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GoPro Opens Up to External Developers Again

GoPro Opens Up to External Developers Again

There was a time when GoPro was the darling of the financial markets. Their share price was soaring, their market monopoly was impressive and their product name became culturally significant: the action genre shot became known as the ‘GoPro’ shot. But cheaper GoPro copies mainly from China, the rise of the smartphone, as well as DJI and some of their failed products like their Karma Drone started a downward slide.

But the company is on the rise again as they have morphed from a front-facing retail product to a direct–to–a-niche–consumer brand via the GoPro website. Their one million website subscriber base is rewarded with discounts on new cameras and also newer lifestyle products like Mezcal floating polarized sunglasses at $79.00 and a weekender backpack at $129.99 for your GoPro and laptop. First-quarter revenues this year from Gopro.com were $82.1 million which is 40.3% of total revenues, up 224.5%.

The GoPro Mezcal floating polarized sunglasses are a popular item on GoPro.com (image credit: GoPro)

Now a web business

Other benefits of GoPro’s subscription Cloud service includes unlimited cloud storage of your GoPro footage at 100% quality, up to 50% off mounts, accessories, and lifestyle gear, and a no-questions-asked camera replacement. A free sign-up gives you an immediate $200 saving on a Hero9 Black camera bundle.

The ‘Plus’ website service has inevitably been a result of a Pandemic ‘bounce’ for the company but we’ll see if the subscription service can return the good times to the company. Part of their resurgence has been a recent opening up of their camera’s IP to third-party developers. GoPro tried a similar thing back in 2016 when they soft-launched a program to support companies wanting to develop a user experience between their own and GoPro products. This time the development program is called ‘Open GoPro’ and has targeted the Hero 9 Black camera to open up.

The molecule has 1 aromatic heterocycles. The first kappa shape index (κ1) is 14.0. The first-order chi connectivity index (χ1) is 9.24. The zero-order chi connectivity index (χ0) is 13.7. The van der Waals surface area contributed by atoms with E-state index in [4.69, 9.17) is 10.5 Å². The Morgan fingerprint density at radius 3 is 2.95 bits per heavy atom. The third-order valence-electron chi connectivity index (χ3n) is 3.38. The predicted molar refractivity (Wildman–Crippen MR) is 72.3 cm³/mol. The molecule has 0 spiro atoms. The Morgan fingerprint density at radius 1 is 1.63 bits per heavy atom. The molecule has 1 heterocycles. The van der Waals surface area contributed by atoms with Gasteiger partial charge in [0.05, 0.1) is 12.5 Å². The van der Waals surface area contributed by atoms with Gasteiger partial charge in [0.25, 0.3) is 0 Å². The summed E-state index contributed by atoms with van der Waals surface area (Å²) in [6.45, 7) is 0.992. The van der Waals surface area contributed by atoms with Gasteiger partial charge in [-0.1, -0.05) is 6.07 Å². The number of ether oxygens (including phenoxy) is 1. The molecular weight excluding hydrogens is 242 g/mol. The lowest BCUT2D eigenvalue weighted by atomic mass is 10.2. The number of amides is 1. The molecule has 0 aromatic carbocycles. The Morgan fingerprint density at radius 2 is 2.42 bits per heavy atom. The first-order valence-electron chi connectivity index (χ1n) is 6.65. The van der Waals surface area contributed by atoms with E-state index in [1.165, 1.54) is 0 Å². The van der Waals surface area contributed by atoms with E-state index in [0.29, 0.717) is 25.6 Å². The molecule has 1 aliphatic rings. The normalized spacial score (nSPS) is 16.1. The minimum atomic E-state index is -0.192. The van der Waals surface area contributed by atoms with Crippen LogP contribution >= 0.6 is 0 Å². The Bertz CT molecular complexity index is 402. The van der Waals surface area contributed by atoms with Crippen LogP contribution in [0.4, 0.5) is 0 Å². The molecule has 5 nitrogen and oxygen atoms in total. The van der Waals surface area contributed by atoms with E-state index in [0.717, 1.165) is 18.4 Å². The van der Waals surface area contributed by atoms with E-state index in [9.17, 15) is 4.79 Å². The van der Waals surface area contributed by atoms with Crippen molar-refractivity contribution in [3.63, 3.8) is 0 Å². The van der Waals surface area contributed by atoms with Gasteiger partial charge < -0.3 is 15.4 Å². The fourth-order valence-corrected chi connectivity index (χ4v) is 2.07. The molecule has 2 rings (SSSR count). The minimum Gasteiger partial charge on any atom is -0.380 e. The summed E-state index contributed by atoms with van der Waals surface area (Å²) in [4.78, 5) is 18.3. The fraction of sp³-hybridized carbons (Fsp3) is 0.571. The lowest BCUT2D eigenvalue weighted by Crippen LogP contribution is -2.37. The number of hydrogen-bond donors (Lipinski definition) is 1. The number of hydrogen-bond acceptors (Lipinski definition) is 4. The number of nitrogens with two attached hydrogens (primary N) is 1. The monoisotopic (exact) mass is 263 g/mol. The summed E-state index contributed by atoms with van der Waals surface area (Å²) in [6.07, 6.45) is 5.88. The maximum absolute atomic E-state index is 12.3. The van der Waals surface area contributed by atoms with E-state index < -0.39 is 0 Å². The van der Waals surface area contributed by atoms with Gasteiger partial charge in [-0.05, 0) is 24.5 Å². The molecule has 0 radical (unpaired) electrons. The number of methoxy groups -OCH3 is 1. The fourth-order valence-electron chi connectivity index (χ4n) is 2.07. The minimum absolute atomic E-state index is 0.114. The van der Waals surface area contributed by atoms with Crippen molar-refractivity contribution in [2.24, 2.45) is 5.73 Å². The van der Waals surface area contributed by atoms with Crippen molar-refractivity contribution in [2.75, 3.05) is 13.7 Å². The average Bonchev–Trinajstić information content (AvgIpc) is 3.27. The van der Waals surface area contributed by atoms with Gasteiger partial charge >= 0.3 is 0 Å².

Open GoPro, revisited

Developers have access to the following Hero9 Black features:

  • Wireless connectivity
  • Camera command and control
  • Camera status
  • Camera preview
  • SD card media review and transfer

Back in 2016, the only way development could be achieved was through mobile apps, through creating devices that either connect physically to a GoPro camera or wirelessly. Participating developers back then included BMW with their car telemetry recorder, Fisher-Price with their child-friendly Nanny-cam, and Timecode Systems with their SynchBac Pro timecode box.

As part of your GoPro.com subscription you get gear discounts, free cloud storage and a replacement camera promise.

Developers circa 2021 include:

  • Amazfit Smartwatches – wirelessly control your GoPro using the Amazfit watch touch display.
  • Centurion Boats – wirelessly control your GoPro via the boat’s helm control screen.
  • Orqa FPV Goggles – wirelessly control a GoPro mounted on an FPV drone using Orqa’s FPV.Connect app and see camera status directly in the goggles.
  • Pixellot Sport broadcasting – wirelessly control GoPro cameras and manage the transfer of content via Pixellot’s mobile platform.
  • Sena Bluetooth® devices – take voice-control of your GoPro using the built-in mics on the Sena Communications 50S and 50R headsets, ideal for motorcycle and other high-wind applications.

For more information visit: GoPro.com/openGoPro

Are you a recent GoPro customer? How is your GoPro.com customer experience? Let us know in the comments below.

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